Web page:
- Bob Schaffer described how ClueKeeper made his life easier for running Elevate Tutoring puzzlehunts: Instead of worrying about logistics of scoring, he can concentrate on writing puzzles.
- Todd Etter asked if ClueKeeper might be a way to "archive" past hunts that used locations. And the answer is: yeah, with the caveat that (so far, mid-2014) ClueKeeper's doesn't deliver those gnarly multi-media puzzles. But if you have folks print out materials ahead of time, that could still work… But is that the best experience? Dunno, it's new ground.
It's "MIT Mystery Hunt Q&A", an unplanned Q&A session with Erin Rhode, captain of the team that ran the Alice Shrugged MIT Mystery Hunt This here is my notes. [My rambling asides are in italics] and I take some pretty egregious summarize|rephrase|totally-change-meaning liberties with other folks' words, too. Original video at this here link.
- Q: (Melinda Owens) In case not everyone read your
Mystery Hunt Design Philosophy blog post,
could you summarize it?
- OK, so the Mystery Hunt isn't a west-coast-style puzzlehunt
- The players aren't only those 100+-person teams you keep hearing about. Many teams are of the form "8 freshmen in a dorm who don't know what a puzzle is"
- We made a conscious decision to optimize for small teams. Recent hunt escalations have concentrated on keeping 100-person-teams fully occupied. One sad side effect of that: half of the teams, these small teams, don't even solve one meta. [MIT Mystery Hunts tend to be organized in rounds of puzzles, with a meta at the end of each round.]
- We set up our first round of puzzles to be new-team-accessible. Huge experienced teams blew through it Friday afternoon. Small new teams spent most of the weekend on it—but probably got through it.
- It's the MIT Mystery Hunt. [few minutes' pause as the video conference link breaks and folks debug. around the 5:00 mark, we're talking even though the link's not back, but the subject's changed]
- Yeah, so we had this lobster quadrille event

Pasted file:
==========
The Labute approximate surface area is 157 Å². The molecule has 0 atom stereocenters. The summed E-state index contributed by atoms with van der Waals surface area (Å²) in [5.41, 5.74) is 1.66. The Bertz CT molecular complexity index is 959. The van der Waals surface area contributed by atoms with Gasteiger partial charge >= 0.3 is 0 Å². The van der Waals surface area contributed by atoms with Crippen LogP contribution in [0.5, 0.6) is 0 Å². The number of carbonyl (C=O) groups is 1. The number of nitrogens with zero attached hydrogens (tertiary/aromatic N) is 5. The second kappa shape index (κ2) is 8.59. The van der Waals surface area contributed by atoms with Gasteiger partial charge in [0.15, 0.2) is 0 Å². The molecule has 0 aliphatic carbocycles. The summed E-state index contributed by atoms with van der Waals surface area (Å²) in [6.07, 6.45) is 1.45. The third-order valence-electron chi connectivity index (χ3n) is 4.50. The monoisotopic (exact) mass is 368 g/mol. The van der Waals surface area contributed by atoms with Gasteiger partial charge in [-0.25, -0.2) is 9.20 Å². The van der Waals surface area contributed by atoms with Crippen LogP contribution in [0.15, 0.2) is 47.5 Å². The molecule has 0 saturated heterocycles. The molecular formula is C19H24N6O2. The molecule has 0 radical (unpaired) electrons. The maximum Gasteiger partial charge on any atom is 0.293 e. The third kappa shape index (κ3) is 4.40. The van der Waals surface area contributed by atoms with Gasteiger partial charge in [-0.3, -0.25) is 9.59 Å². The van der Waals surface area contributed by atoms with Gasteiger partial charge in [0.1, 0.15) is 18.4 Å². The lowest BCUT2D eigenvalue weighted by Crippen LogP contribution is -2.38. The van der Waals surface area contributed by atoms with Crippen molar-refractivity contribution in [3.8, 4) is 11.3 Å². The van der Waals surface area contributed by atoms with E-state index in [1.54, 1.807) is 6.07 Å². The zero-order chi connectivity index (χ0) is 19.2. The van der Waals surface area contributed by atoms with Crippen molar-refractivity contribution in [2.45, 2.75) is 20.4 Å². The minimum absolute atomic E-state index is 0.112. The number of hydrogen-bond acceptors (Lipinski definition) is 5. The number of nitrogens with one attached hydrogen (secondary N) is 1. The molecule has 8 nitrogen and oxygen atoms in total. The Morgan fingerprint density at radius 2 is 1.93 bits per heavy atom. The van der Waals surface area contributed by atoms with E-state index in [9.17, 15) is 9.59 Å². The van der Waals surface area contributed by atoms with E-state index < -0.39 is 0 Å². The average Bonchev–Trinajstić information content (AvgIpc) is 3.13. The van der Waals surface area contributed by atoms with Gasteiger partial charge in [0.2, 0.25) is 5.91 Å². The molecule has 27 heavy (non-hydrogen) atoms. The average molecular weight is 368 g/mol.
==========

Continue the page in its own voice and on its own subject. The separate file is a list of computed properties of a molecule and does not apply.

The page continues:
- (Melinda) Did people respond positively to that? The folks our team sent to that came back saying it wasn't even a puzzle.
- camera jostles (Linda) We're not having any technical problems.
- You know, back in the day, puzzlehunts had mixer events. They were just for hanging out. But then folks made it an easy puzzle. And you know how the Mystery Hunt escalates.
- (Melinda) It would have been nice to know it was going to be social instead of puzzl-y. Like, to say "send the funlovers, not the puzzle grognards.
- (Jasters) It's weird that Mystery Hunt always has to be so mysterious. It would be great to give that guidance, but it would break tradition.
- I don't know why that is.
- (beardy Manic Sage MIT Mystery Hunter who I think maybe said his name once but now I've forgotten) You kind of want to make people attend the event. So if you want to make sure they attend and pay attention, you have to either have them solve the puzzle right there or else make darned sure they have the information they need to solve the puzzle back at their headquarters.
- Maybe it's because our team hearkens back to the events-aren't-tough-important-puzzle days, but we generally send our freshmen to events. "Someone has to go to this event. You, you in the corner. You go."
- (someone) (indistinct) worked well. Everyone was collaborating on one puzzle. But everyone who didn't want to work on the puzzle could just eat breakfast.
- (12:05 mark: the video conference is working again. much rejoicing)
- As long as we finally have Portland and Seattle back, any questions from there?
- (voice) Seattle humbly points out you could use Skype or Lync.
- Q: (someone remote) It wasn't just the hunt itself that was run
so well. There was also all this stuff around the hunt. Like surveys